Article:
requests we receive for user accounts, user content, information about our
users, and other such information, and how we process those
requests. Transparency and trust are essential to GitHub and to the open
source community, and giving you access to information about these requests
can protect you, protect us, and help you feel safe as you work on
GitHub.
” The report notes that a significant number of requests for
removal of content are notices submitted under the Digital Millennium
Copyright Act, or the DMCA.

Conservancy’s Year In Review 2015

Post Syndicated from Bradley M. Kuhn original http://ebb.org/bkuhn/blog/2015/12/18/conservancy-yir.html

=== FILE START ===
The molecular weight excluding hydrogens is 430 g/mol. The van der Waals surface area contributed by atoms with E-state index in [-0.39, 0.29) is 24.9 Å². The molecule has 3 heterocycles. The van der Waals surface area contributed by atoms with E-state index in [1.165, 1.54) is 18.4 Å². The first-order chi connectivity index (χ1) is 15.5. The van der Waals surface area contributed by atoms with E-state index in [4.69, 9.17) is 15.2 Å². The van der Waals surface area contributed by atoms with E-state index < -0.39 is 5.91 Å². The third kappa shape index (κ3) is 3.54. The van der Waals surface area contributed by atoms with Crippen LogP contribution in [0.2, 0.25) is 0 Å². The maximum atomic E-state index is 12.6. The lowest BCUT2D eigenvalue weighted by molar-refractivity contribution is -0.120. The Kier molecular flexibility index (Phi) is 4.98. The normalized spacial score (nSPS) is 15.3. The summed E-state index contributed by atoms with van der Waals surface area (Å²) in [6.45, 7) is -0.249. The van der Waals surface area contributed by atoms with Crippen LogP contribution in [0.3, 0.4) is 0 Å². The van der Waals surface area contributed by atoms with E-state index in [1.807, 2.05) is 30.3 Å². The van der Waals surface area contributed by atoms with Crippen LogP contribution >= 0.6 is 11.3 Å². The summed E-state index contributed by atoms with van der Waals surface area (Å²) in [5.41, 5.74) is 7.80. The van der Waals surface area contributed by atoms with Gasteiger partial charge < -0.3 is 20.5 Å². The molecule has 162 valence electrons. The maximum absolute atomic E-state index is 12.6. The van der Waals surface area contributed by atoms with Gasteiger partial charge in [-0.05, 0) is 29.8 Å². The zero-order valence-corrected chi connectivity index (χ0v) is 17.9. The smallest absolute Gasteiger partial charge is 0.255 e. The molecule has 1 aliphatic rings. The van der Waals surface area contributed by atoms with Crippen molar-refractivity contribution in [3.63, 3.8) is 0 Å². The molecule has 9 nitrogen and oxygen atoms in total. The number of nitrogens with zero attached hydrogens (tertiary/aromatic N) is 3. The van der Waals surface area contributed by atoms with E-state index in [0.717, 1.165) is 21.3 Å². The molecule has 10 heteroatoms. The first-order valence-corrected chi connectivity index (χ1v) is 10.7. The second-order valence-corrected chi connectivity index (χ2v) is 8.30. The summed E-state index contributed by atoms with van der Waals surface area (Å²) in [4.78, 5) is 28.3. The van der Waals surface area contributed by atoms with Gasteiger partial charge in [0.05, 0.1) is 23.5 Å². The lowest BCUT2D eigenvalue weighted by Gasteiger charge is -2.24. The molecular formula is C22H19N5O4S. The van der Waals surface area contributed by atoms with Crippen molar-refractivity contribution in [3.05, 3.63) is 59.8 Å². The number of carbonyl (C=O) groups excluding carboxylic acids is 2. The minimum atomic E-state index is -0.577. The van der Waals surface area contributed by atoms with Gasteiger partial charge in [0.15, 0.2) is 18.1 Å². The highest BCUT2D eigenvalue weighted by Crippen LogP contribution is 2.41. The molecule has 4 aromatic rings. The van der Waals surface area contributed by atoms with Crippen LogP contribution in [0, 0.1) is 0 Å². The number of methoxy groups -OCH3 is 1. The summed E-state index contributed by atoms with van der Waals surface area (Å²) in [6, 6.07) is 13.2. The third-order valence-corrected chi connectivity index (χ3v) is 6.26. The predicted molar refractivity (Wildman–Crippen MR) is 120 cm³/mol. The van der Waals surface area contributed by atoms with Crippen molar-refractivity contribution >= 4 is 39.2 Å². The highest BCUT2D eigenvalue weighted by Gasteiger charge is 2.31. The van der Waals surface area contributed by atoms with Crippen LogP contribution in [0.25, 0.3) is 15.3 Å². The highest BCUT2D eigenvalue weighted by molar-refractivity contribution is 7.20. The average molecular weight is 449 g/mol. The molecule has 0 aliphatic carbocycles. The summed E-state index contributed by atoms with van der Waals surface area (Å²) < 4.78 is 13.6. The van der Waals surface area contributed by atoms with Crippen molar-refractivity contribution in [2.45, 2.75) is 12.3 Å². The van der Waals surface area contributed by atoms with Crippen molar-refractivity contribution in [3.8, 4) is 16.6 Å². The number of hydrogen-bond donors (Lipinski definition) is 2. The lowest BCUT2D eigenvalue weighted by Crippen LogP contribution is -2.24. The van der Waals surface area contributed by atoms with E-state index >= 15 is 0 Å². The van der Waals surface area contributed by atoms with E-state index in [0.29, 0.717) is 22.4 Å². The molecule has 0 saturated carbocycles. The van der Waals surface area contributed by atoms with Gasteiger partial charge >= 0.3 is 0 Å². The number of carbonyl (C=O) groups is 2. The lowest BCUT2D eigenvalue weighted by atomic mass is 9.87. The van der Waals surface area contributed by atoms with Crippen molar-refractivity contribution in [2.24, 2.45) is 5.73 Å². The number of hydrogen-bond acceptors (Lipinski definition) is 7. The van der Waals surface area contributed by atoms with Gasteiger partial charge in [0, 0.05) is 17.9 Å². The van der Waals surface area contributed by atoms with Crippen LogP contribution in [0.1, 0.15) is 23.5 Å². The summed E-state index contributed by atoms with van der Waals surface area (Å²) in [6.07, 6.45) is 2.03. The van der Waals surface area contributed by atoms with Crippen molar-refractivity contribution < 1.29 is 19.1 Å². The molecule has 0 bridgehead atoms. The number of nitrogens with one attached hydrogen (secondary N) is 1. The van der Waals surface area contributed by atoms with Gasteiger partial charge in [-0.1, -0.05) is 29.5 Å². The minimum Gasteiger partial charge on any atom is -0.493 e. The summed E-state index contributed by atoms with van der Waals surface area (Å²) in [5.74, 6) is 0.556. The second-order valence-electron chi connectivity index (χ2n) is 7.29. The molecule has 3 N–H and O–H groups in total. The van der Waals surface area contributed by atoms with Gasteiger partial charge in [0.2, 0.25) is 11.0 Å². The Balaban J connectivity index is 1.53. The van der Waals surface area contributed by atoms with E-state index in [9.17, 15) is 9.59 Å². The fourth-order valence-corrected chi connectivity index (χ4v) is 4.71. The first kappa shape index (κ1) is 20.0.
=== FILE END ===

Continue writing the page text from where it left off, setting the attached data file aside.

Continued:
If you’ve noticed my blog a little silent the past few weeks, I’ve been
spending my blogging time in December writing blogs on Conservancy’s site
for Conservancy’s 2015:
Year in Review series
.

So far, these are the ones that were posted:

Karen Sandler Speaks about IRS Charity Issues
Bradley M. Kuhn Speaks About Future of Copyleft
Bradley and Karen Speak at FOSDEM 2015
Conservancy Wins DMCA Exception for Smart TVs

Generally speaking, if you want to keep up with my work, you probably
should subscribe not only to my blog but also to Conservancy’s. I tend to
crosspost the more personal pieces, but if something is purely a
Conservancy matter and doesn’t relate to usual things I write about here, I
don’t crosspost.

The Internet of Incompatible Things

Post Syndicated from Matthew Garrett original http://mjg59.dreamwidth.org/37522.html